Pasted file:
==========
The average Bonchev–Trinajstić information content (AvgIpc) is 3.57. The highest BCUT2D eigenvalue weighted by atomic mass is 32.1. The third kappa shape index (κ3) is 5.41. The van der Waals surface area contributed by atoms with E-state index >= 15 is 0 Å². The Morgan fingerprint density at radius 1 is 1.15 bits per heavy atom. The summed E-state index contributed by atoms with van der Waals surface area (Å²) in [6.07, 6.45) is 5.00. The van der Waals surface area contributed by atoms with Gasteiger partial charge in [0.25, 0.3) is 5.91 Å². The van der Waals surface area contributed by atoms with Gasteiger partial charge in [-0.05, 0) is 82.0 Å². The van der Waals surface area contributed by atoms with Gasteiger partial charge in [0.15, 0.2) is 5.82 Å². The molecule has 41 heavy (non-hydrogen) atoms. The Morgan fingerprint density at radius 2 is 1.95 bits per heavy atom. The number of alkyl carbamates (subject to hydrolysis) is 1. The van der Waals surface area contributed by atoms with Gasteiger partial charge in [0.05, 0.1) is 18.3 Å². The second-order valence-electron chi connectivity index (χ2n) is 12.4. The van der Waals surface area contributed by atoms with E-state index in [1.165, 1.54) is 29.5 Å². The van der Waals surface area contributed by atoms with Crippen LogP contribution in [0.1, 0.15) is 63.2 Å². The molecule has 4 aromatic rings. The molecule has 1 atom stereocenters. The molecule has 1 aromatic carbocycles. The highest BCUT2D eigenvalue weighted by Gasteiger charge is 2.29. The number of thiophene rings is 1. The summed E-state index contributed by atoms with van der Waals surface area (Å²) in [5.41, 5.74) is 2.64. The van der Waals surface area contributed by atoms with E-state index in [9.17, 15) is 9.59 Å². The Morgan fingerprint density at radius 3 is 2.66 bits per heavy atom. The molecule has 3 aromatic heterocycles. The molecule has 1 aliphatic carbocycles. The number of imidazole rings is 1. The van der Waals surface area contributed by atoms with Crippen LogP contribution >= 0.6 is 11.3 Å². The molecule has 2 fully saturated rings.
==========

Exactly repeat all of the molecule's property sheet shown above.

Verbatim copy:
The average Bonchev–Trinajstić information content (AvgIpc) is 3.57. The highest BCUT2D eigenvalue weighted by atomic mass is 32.1. The third kappa shape index (κ3) is 5.41. The van der Waals surface area contributed by atoms with E-state index >= 15 is 0 Å². The Morgan fingerprint density at radius 1 is 1.15 bits per heavy atom. The summed E-state index contributed by atoms with van der Waals surface area (Å²) in [6.07, 6.45) is 5.00. The van der Waals surface area contributed by atoms with Gasteiger partial charge in [0.25, 0.3) is 5.91 Å². The van der Waals surface area contributed by atoms with Gasteiger partial charge in [-0.05, 0) is 82.0 Å². The van der Waals surface area contributed by atoms with Gasteiger partial charge in [0.15, 0.2) is 5.82 Å². The molecule has 41 heavy (non-hydrogen) atoms. The Morgan fingerprint density at radius 2 is 1.95 bits per heavy atom. The number of alkyl carbamates (subject to hydrolysis) is 1. The van der Waals surface area contributed by atoms with Gasteiger partial charge in [0.05, 0.1) is 18.3 Å². The second-order valence-electron chi connectivity index (χ2n) is 12.4. The van der Waals surface area contributed by atoms with E-state index in [1.165, 1.54) is 29.5 Å². The van der Waals surface area contributed by atoms with Crippen LogP contribution in [0.1, 0.15) is 63.2 Å². The molecule has 4 aromatic rings. The molecule has 1 atom stereocenters. The molecule has 1 aromatic carbocycles. The highest BCUT2D eigenvalue weighted by Gasteiger charge is 2.29. The number of thiophene rings is 1. The summed E-state index contributed by atoms with van der Waals surface area (Å²) in [5.41, 5.74) is 2.64. The van der Waals surface area contributed by atoms with E-state index in [9.17, 15) is 9.59 Å². The Morgan fingerprint density at radius 3 is 2.66 bits per heavy atom. The molecule has 3 aromatic heterocycles. The molecule has 1 aliphatic carbocycles. The number of imidazole rings is 1. The van der Waals surface area contributed by atoms with Crippen LogP contribution >= 0.6 is 11.3 Å². The molecule has 2 fully saturated rings.